One can imagine how much Elisabeth Moss enjoyed playing a Courtney Love-esque weapon of self-destruction in “Her Smell,” just as Bradley Cooper had the time of his life rocking out in “A Star is Born,” and Natalie Portman probably had a blast playing an obnoxious worldwide rock star in “Vox Lux” and Elle Fanning looks like she had a ball portraying an aspiring pop star in this week’s “Teen Spirit.”
These are juicy roles, filled with plenty of opportunities for the actor to engage in much offstage melodrama AND play rock star — belting out songs and playing to the adoring crowd.
The versatile and always compelling Moss (“Mad Men,” “The Handmaid’s Tale”) is undeniably a force as Becky Something, a mercurial 1990s punk rocker and the leader of an all-female band who seems possessed with the insatiable drive to alienate everyone in her life and destroy her career.
But just as Becky wears out her welcome nearly everywhere she goes, the movie wore me down to the point of irritation.
Becky is a talent; Becky is a nightmare. Becky is haunted by her past; Becky is an addict and a narcissist and a terrible mother and terrible friend, but hey, remember, Becky is a talent.
Rinse and repeat and repeat. And repeat again.
The gifted writer-director Alex Ross Perry, filming in an appropriately gritty, sometimes claustrophobically intense docudrama style, divides the story into five chapters spaced out over about a half-dozen years from the late 1990s to the early 2000s.
Almost always looking and behaving as if she’s about an hour away from going to rehab, Becky is a blazing talent who treats her bandmates Marielle (Agyness Deyn) and Ali (Gayle Rankin) like subservient necessities; lashes out at her mother (Virginia Madsen) and her ex-husband (Dan Stevens) every chance she gets, and barely tolerates a slick record label exec with the perfect name of Howard Goodman (Eric Stoltz).
Some of these people sometimes deserve the wrath of Becky. Sometimes. But she almost always has the vitriol turned up to 11.
We see occasional glimpses of Becky’s raw talent, including a certain killer onstage performance at a pivotal moment in Becky’s life, and a lovely and quiet and tender moment when Becky is playing for an audience of one. More often, though, “Her Smell” zooms in on Becky’s epic tantrums and meltdowns, backstage and during recording sessions. When next-gen rockers played by Cara Delevigne and Ashley Benson arrive on the scene preaching a vibe of sisterhood and support, it only serves to emphasize just how unnecessarily rotten and selfish Becky has been during her quickly fading time in the spotlight.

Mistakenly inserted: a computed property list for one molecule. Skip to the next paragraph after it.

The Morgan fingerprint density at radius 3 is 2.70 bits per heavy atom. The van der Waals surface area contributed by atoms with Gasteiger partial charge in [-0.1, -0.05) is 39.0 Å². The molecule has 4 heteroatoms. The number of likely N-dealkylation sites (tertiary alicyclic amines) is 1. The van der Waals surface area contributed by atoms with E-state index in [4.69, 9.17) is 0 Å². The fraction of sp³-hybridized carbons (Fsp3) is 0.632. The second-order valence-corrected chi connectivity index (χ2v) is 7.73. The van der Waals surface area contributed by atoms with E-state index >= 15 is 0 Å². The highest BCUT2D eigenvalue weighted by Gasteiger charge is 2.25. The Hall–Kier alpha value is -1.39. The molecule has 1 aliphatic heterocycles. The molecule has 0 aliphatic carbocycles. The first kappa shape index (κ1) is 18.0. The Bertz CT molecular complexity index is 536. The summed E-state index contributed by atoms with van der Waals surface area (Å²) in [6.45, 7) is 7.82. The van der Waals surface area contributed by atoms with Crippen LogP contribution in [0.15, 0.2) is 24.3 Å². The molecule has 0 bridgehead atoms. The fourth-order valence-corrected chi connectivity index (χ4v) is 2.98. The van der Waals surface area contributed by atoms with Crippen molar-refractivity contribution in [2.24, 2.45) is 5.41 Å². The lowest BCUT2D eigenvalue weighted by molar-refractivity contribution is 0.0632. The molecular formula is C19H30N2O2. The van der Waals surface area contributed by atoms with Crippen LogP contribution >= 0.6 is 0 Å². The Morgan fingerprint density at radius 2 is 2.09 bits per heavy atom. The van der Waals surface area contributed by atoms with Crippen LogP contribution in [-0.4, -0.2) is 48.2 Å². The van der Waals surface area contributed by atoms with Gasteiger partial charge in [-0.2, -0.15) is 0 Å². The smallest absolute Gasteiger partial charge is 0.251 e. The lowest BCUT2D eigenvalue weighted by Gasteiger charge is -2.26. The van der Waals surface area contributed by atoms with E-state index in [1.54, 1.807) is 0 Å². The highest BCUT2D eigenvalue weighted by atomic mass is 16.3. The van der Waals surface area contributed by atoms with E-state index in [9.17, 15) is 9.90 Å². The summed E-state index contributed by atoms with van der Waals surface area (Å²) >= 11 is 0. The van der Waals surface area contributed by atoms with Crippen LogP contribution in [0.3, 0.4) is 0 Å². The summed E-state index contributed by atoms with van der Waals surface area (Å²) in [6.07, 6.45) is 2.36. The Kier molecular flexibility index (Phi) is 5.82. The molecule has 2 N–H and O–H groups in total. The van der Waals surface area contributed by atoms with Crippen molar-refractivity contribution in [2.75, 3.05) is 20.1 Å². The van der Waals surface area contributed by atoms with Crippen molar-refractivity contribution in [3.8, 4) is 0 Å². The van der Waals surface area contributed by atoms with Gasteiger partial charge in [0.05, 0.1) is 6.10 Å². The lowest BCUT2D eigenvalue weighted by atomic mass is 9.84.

Whether biopics of real-life legends or pure fiction such as this effort, many, if not most, rock ‘n’ roll movies are about tortured geniuses (or self-appointed geniuses) whose talent burns bright — but often not bright enough to chase away the demons lurking in the dark.
There’s much to admire in “Her Smell,” from Moss’s uncompromising and raw performance to the fine supporting work from the ensemble cast to the authentic depictions of recording sessions and backstage madness.
But stretched over 135 minutes and overloaded with shout-to-the-rafters confrontations, “Her Smell” has too much talking and squawking, and not enough rocking and rolling.
Alex Ross Perry will answer questions after the 8 p.m. Saturday and 1:45 p.m. Sunday screenings.
Gunpowder & Sky presents a film written and directed by Alex Ross Perry. Rated R (for language throughout and some drug use). Running time: 135 minutes. Opens Friday at the Music Box Theatre.